So yeah, you could say I’m an advocate – probably even a fan – and I’m certainly not alone.

How do they compare?

The surprising thing about both shows is that they can both end pretty unsatisfactorily. Because restorations can take several years to complete, Restoration Man rarely sees the end of a project in a single season. Shows end without really explaining the final outcome for homeowners.

Likewise, Time Team can spend three days on a dig and come away with little more than a few animal bones and a few hasty CGI animations of what they *might* have found if they’d had more time. Despite all this, the stories really do draw you in. Hell, it might even be the un-polished nature of the shows that makes them that much more believable.

That’s not to say they don’t deviate from this for the sake of narrative. The Restoration Man has a ridiculous over-acted scene every episode where he retreats to some library to research the building in question. Doubts about the project are over-egged for the audience’s sake. Likewise, the three-day time frame for Time Team’s digs adds a weird sense of urgency. Will they uncover the whole story by the end of the episode?

Which is better?

I never promised to be objective here, but Time Team still holds that special place in my heart. It trumps Restoration Man by the fact that it has so many more experts involved. The fact that it only takes them three days to film an episode (instead of three years) makes a big difference too.

A reality TV show set #10000BC

This week I watched Channel 5’s new reality TV show, 10,000 BC. I normally dislike reality TV, so I wasn’t expecting a whole lot. But that’s pretty much what this blog is all about, so I put myself on the line for you guys. And, for what it’s worth, the show isn’t completely awful. Yet.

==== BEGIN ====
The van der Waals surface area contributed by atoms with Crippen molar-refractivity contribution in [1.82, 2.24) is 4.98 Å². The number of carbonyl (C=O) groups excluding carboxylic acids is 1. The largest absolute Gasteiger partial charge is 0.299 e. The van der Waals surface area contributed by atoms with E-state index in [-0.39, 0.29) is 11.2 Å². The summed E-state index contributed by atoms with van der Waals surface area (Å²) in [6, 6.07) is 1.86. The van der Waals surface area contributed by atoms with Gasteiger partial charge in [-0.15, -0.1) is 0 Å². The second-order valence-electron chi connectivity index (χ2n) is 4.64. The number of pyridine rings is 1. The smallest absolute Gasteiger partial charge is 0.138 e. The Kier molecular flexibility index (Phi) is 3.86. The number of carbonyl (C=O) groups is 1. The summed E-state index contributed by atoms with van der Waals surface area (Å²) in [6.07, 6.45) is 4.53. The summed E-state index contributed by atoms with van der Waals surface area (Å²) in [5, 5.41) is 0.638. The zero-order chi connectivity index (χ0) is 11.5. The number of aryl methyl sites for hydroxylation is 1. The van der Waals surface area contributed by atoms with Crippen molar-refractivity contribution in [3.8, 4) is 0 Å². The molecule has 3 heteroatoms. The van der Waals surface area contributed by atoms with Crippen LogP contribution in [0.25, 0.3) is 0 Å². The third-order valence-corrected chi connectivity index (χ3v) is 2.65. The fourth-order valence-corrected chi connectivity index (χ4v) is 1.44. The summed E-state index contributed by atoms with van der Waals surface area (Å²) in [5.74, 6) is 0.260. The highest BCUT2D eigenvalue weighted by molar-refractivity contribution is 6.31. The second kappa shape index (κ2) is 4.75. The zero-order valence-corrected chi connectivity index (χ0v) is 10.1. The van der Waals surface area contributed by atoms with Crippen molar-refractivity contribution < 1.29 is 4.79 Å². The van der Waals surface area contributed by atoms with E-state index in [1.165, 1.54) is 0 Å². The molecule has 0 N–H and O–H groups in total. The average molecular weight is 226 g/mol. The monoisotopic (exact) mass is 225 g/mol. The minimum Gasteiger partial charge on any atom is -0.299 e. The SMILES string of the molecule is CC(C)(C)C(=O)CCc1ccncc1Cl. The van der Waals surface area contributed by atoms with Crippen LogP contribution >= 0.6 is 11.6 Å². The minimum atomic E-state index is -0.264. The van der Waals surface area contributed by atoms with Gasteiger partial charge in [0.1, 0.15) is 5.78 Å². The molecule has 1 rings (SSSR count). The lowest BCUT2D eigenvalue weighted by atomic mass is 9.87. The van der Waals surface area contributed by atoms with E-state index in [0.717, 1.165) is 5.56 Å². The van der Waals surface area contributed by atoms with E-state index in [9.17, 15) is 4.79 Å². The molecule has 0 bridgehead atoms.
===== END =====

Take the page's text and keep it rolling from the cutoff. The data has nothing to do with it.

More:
I know it’s fashionable among historians to rinse the poor rubes who ‘represented a cross-section of 21st-century Britain’ for sounding like clueless idiots. But then most of the historians I know would be more comfortable surrounded by books and bottles of gin than the era they actually study. I did an online quiz once that said I would do really well in Ancient Rome, but it never asked whether I could actually speak Latin. So who are we to cast aspersions?

As Digventures rightly points out, the show is more about how ‘normal’ modern people get on than about the actual time period itself. After all, you chuck a bunch of strangers together, in a survival situation, with none of the native skills, it’s going to be more of a social experiment than a reflection of a historic reality.

If you want to know what the latter would’ve looked like, check this 13-month experiment out:

Unlike other shows in a similar bracket, the ‘tribe’ mint a leader pretty quickly and don’t really argue too much. Two people leave in the first episode, but not a whole load of fuss is made about it. Other channels would’ve hammed things up a bit in order to make it more emotional. So yeah, I can’t complain about it too much. But if the trailer for the next show is anything to go by, it will shed viewers who are interested in the historical side pretty quickly. Maybe it’s for the best.